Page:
What rights do unmarried couples have upon separation?


    If an unmarried cohabiting couple jointly owns their home, they will both be entitled to continue living in the property after separation until they sell it. They will retain their respective share of the equity.

    If the property in which they lived is owned outright by one party, their former partner will have no automatic right to any share of the equity.

    However, the non-owner can argue that they have a beneficial interest in the property if (i) they made regular contributions to mortgage payments and (ii) there was an intention to share ownership of the property.


    Unmarried couples who have children have the same parental rights and responsibilities as married parents.

    Financial obligations with regard to the upkeep of children will continue after the breakdown of a relationship, irrespective of whether it is a divorce or the separation of a cohabiting couple.


    In general, unmarried couples have no right to benefit from their partner’s pension, unless they are named formally as a “nominated beneficiary”.

    There is currently an exception to this rule in respect of the Local Government Pension Scheme in England, Wales and Scotland.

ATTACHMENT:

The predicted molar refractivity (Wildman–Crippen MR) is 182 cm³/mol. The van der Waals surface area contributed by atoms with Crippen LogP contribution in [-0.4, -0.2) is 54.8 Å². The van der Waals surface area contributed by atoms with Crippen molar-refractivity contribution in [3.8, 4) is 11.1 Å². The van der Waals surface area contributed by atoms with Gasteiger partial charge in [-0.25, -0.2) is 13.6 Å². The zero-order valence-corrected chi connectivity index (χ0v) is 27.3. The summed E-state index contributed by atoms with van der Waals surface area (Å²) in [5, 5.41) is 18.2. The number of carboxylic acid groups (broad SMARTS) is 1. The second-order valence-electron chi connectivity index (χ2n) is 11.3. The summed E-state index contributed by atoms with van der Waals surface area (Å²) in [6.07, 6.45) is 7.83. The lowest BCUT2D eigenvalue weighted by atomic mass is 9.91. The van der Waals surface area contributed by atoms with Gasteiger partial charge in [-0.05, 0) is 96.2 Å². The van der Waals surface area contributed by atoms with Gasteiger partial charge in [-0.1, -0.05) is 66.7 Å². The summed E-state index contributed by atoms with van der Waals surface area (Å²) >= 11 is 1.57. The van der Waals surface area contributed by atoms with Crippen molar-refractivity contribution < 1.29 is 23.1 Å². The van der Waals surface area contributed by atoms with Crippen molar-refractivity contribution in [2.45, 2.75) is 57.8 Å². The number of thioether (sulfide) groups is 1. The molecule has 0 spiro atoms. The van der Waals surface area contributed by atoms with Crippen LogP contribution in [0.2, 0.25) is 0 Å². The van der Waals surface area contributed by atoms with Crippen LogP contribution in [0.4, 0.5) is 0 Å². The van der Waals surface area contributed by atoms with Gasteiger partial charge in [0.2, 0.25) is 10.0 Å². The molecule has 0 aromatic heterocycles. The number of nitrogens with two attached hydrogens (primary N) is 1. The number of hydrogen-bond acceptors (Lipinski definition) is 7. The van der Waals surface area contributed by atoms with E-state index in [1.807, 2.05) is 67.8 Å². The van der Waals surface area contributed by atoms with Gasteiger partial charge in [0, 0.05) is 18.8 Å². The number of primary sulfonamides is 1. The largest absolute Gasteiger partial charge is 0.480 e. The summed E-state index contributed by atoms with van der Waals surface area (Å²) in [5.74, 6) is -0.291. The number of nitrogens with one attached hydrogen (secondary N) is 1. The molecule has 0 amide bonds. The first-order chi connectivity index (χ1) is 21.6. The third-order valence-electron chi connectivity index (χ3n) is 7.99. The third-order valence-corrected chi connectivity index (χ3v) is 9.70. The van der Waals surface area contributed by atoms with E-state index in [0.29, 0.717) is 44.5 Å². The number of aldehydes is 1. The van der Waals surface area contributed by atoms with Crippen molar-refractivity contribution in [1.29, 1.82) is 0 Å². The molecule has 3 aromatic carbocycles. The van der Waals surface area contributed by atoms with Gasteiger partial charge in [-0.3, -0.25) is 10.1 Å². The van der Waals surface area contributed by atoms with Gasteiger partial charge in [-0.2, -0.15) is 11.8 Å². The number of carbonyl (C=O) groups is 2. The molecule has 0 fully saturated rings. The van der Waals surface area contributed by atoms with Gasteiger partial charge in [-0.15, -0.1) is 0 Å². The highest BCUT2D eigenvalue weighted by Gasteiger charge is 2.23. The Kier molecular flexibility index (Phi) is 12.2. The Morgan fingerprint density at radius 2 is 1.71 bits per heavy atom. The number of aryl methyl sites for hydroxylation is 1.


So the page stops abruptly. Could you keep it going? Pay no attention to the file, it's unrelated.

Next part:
Can unmarried couples have a joint will?

    A joint will – also known as a mirror will – is a will that essentially mirrors the provisions contained in another will.

    Joint wills are often used by couples who want to ensure they are both provided for in the future.

    They can be drafted by unmarried couples in the same way as their married counterparts.

    However, it is more important for unmarried couples to both have a will in place, as they won’t automatically inherit any portion of their deceased partner’s estate.

    What is the Cohabitation Rights Bill 2020?

    The Cohabitation Rights Bill could change the situation regarding the legal rights of unmarried couples if it ever becomes law.

    It aims to establish a framework of rights and responsibilities for cohabitating couples who either have a dependent child or have been living together for a minimum of 3 years.

    Key points include the right to:

    • inherit their partner’s estate under the intestacy rules
    • apply to a court for a financial settlement order upon the breakdown of the relationship
    • have an insurable interest in the life of their partner

    However, this is a private members’ bill and is therefore unlikely to progress beyond parliamentary debate.

    Why unmarried couples living together should consider a cohabitation agreement

    Since unmarried couples lack many of the rights and protections afforded to married couples, they should consider forming a cohabitation agreement.

    This type of agreement allows unmarried couples living together to clearly set out their intentions regarding the division of finances and assets upon separation.

    A cohabitation agreement is a legally binding contract that can be enforced in court.

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    This post was written by Mark Keenan. Editor of Divorce-Online and Managing Director of Online Legal Services Ltd. Mark has been writing about divorce and related subjects for over 20+ years and is an expert in legal marketing.